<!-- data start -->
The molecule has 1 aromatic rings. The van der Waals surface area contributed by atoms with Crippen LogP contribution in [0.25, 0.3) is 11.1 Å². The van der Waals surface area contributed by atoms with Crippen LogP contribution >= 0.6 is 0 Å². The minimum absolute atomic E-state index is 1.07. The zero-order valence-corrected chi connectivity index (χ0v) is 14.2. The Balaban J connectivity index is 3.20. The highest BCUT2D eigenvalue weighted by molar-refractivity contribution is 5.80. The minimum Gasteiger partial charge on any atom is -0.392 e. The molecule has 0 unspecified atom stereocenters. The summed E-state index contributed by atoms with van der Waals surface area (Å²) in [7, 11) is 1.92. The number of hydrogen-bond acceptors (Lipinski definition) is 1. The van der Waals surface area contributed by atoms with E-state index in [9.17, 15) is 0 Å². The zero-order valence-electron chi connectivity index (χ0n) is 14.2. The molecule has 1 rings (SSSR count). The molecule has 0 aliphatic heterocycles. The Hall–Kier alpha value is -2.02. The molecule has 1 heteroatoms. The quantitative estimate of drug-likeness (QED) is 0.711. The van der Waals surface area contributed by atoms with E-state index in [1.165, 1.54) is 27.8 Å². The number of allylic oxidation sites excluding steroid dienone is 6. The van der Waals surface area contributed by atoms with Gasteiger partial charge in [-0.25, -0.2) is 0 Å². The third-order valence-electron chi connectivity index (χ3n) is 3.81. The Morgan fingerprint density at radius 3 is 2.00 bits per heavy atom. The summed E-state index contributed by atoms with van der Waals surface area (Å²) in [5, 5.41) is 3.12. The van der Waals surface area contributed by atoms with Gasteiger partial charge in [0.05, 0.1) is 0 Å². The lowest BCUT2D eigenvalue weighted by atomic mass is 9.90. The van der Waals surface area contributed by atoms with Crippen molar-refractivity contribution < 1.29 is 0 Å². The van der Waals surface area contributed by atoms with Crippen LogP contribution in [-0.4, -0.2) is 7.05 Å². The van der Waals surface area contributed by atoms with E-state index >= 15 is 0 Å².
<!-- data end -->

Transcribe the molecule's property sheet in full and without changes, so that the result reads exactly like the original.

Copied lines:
The molecule has 1 aromatic rings. The van der Waals surface area contributed by atoms with Crippen LogP contribution in [0.25, 0.3) is 11.1 Å². The van der Waals surface area contributed by atoms with Crippen LogP contribution >= 0.6 is 0 Å². The minimum absolute atomic E-state index is 1.07. The zero-order valence-corrected chi connectivity index (χ0v) is 14.2. The Balaban J connectivity index is 3.20. The highest BCUT2D eigenvalue weighted by molar-refractivity contribution is 5.80. The minimum Gasteiger partial charge on any atom is -0.392 e. The molecule has 0 unspecified atom stereocenters. The summed E-state index contributed by atoms with van der Waals surface area (Å²) in [7, 11) is 1.92. The number of hydrogen-bond acceptors (Lipinski definition) is 1. The van der Waals surface area contributed by atoms with E-state index in [9.17, 15) is 0 Å². The zero-order valence-electron chi connectivity index (χ0n) is 14.2. The molecule has 1 rings (SSSR count). The molecule has 0 aliphatic heterocycles. The Hall–Kier alpha value is -2.02. The molecule has 1 heteroatoms. The quantitative estimate of drug-likeness (QED) is 0.711. The van der Waals surface area contributed by atoms with E-state index in [1.165, 1.54) is 27.8 Å². The number of allylic oxidation sites excluding steroid dienone is 6. The van der Waals surface area contributed by atoms with Gasteiger partial charge in [-0.25, -0.2) is 0 Å². The third-order valence-electron chi connectivity index (χ3n) is 3.81. The Morgan fingerprint density at radius 3 is 2.00 bits per heavy atom. The summed E-state index contributed by atoms with van der Waals surface area (Å²) in [5, 5.41) is 3.12. The van der Waals surface area contributed by atoms with Gasteiger partial charge in [0.05, 0.1) is 0 Å². The lowest BCUT2D eigenvalue weighted by atomic mass is 9.90. The van der Waals surface area contributed by atoms with Crippen molar-refractivity contribution < 1.29 is 0 Å². The van der Waals surface area contributed by atoms with Crippen LogP contribution in [-0.4, -0.2) is 7.05 Å². The van der Waals surface area contributed by atoms with E-state index >= 15 is 0 Å².